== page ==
One Hundred-Towered Prague
by Czech Republic poet Nezval (1900-1958)
One hundred-towered Prague
City with fingers of all the saints
With fingers made for sweating falsely
With fingers from the fire and hail
with a musician’s fingers
with shining fingers of a woman lying on her back.
With fingers of asparagus
with fingers with fevers of 105 degrees
with fingers of frozen forest and with fingers without gloves
with fingers on which a bee has landed
with fingers of blue spruces
With fingers disturbed by arthritis
With fingers of strawberries
With spring water fingers and with finger of bamboo
Reflecting on my limited global travel experience, I wish to strongly recommend to friends - be sure to include Prague if you are planning to go to Europe.
Prague can offer unusually deeper cultural / historical insights than any other European city. I shall say better than Vienna, London, Paris, etc. You can witness old and new architecture; Gothic, Romanesque, Baroque, Rococo, even Art Nouveau and contemporary - castles, churches, monasteries, libraries, museums, gardens and parks. I read and heard comments by visitors to Prague saying that it was as if they were visiting a fairyland.
The above quoted Czech poet Nezval also wrote about the River Vltava running through Prague:
‘Bon voyage, Vltava!' Your bubbly string playing string for us glorious tunes along with harp while the Vysehrad* soaring up in the bright moonlight as if straining its ears to listen to Vltava".
(*Vysehrad - the name of the hill where the Prague castles or fortresses are)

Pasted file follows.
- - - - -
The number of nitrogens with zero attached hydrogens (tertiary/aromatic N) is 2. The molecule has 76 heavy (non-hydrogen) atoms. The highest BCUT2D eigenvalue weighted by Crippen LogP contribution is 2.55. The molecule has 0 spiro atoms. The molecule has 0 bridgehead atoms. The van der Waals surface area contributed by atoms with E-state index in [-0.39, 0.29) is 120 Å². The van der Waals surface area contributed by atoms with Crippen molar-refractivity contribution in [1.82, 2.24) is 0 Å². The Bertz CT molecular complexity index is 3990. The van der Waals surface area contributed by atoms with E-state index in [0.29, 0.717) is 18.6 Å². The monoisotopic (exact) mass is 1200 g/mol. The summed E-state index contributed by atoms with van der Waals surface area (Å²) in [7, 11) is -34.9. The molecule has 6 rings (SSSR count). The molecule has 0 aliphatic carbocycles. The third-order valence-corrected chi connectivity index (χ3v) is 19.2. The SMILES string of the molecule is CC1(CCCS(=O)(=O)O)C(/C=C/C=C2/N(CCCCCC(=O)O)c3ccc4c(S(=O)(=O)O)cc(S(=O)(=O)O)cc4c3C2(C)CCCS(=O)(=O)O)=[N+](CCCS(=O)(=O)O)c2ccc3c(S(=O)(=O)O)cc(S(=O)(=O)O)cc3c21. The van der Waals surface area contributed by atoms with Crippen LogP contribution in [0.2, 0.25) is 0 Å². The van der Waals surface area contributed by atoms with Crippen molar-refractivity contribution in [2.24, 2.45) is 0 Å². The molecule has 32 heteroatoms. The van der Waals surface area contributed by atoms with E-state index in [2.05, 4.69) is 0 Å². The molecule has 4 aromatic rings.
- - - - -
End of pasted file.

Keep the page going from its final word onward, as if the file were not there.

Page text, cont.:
Nobel Laureate poet Jaroslav Seifert also referred to Vltava as his river of hope and faith. And Bedrich Smetana dedicated his first symphonic poem “My Fatherland” (in Japanese) to Prague. The Czech name of this symphony is “The Moldau”, meaning Vltava in German. I enjoyed the Vltava riverboat cruise when I was there.
My favorite Mucha’s artwork are St.Vitus Cathedral’s stained glass windows. I remember there is a colorful area called Golden Lane where it was rumored alchemists transformed lead into gold. In reality, the area was home to the castle’s gunners and goldsmiths, where Franz Kafka once lived. The strangely named “Powder Tower” enchanted me.
I returned often to Wenceslas Square recalling the so-called Prague Spring or Velvet Revolutionary demonstrations. In the Old Town Square, I marveled at the old but still operating astronomical clock and bustling flea market.
My visit to Czech was in the spring of 2005 when I visited the Architectural College named after Jan Leztel (1880-1925), the architect who built the Hiroshima Prefecture Business Exhibition Hall Building. The building itself was destroyed by the Atomic Bomb in 1945 but the dome skeleton has been famously kept as a war memorial, now designated as a UN Heritage site. The college is in Nachod, East Bohemia, a border town to Poland through Krkonose Mountains (see riosloggers 2009).